October 2015 Indie Next List
“This collection is Campbell at her best and most audaciously appealing. At the center of each of these stories is a fierce, floundering, and unmistakably familiar woman. Mother of a daughter in some instances but always a caretaker, aware of and struggling with a hellish truth, or at justified peace with her right to impose her flawed self on a tragic other. These women's violations -- both endured and perpetrated -- are most certainly recognizable, and their stories are stunning. Booksellers, tell your customers. Friends, tell your people. Mothers, tell your daughters. Read this book!”
— Joanna Parzakoni (E), Bookbug, Kalamazoo, MI
From the author of National Book Award finalist American Salvage comes a dazzling and suspenseful new story collection.
Named by the Guardian as one of our top ten writers of rural noir, Bonnie Jo Campbell is a keen observer of life and trouble in rural America, and her working-class protagonists can be at once vulnerable, wise, cruel, and funny. The strong but flawed women of Mothers, Tell Your Daughters must negotiate a sexually charged atmosphere as they love, honor, and betray one another against the backdrop of all the men in their world. Such richly fraught mother-daughter relationships can be lifelines, anchors, or they can sink a woman like a stone.
In "My Dog Roscoe," a new bride becomes obsessed with the notion that her dead ex-boyfriend has returned to her in the form of a mongrel. In "Blood Work, 1999," a phlebotomist's desire to give away everything to the needy awakens her own sensuality. In "Home to Die," an abused woman takes revenge on her bedridden husband. In these fearless and darkly funny tales about women and those they love, Campbell’s spirited American voice is at its most powerful.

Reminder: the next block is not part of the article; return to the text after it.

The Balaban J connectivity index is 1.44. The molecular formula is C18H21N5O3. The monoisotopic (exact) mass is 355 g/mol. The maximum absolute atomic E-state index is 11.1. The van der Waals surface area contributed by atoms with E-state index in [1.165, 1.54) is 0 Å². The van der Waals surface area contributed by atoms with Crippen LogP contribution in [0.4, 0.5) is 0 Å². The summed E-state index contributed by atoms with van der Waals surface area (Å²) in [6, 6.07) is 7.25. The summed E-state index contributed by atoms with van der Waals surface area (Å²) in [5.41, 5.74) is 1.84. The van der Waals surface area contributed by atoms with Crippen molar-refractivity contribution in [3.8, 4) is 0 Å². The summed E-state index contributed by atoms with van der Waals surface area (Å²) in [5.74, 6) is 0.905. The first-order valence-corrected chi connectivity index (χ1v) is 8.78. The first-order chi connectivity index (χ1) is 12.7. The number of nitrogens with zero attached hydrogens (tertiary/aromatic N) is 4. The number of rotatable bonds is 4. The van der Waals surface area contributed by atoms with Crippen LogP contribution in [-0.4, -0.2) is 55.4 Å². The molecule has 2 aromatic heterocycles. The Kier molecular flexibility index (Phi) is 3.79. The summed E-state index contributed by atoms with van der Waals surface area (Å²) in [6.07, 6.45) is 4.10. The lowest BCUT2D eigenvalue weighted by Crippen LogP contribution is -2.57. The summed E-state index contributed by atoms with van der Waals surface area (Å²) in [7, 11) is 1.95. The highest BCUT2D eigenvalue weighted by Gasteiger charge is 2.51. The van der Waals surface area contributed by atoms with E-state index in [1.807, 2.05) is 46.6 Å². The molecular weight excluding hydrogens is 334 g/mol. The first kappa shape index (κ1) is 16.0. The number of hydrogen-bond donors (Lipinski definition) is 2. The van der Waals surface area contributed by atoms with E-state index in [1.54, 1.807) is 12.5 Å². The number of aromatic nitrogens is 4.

About the Author
Bonnie Jo Campbell teaches in the low-residency MFA program at Pacific University. The author of Once Upon a River, American Salvage, and Mothers, Tell Your Daughters, she lives in Kalamazoo, Michigan.
Like the women in her stories, Campbell’s prose can be watchful and viscerally alive.
Bonnie Jo Campbell is a master of rural America’s postindustrial landscape…. Shine each story does, just like two laughing showgirls who, Campbell writes, ‘without wigs and makeup, dressed in their jogging shorts and tanks…seemed like carefree teenage boys.’
The book thrums with powerful young women.
It's a hard-luck, hardscrabble life in the world of Bonnie Jo Campbell's stories, a landscape that's as fertile as it is unforgiving, where families crop up and wither with the weather but manage some piquant humor and moments of worthy reckoning along the way.
With grit and reverence, this story collection is gorgeous in its honesty.
Mothers, Tell Your Daughters is filled with shifts…when a turn of fate, a moment in nature, brings surprises and revealing insights. And within the turmoil and the troubles, the demands and the limits of life, Campbell reminds us, there are possibilities for moments of grace.
What it comes down to, in Campbell’s world and in ours, is that to be female is to fight all kinds of trouble with all kinds of strength.
Campbell grounds us in such graphic grit, making these lives so bitterly, relentlessly real, we want to reach through the pages and pull them to safety—aware, alas, that many would firmly refuse rescue.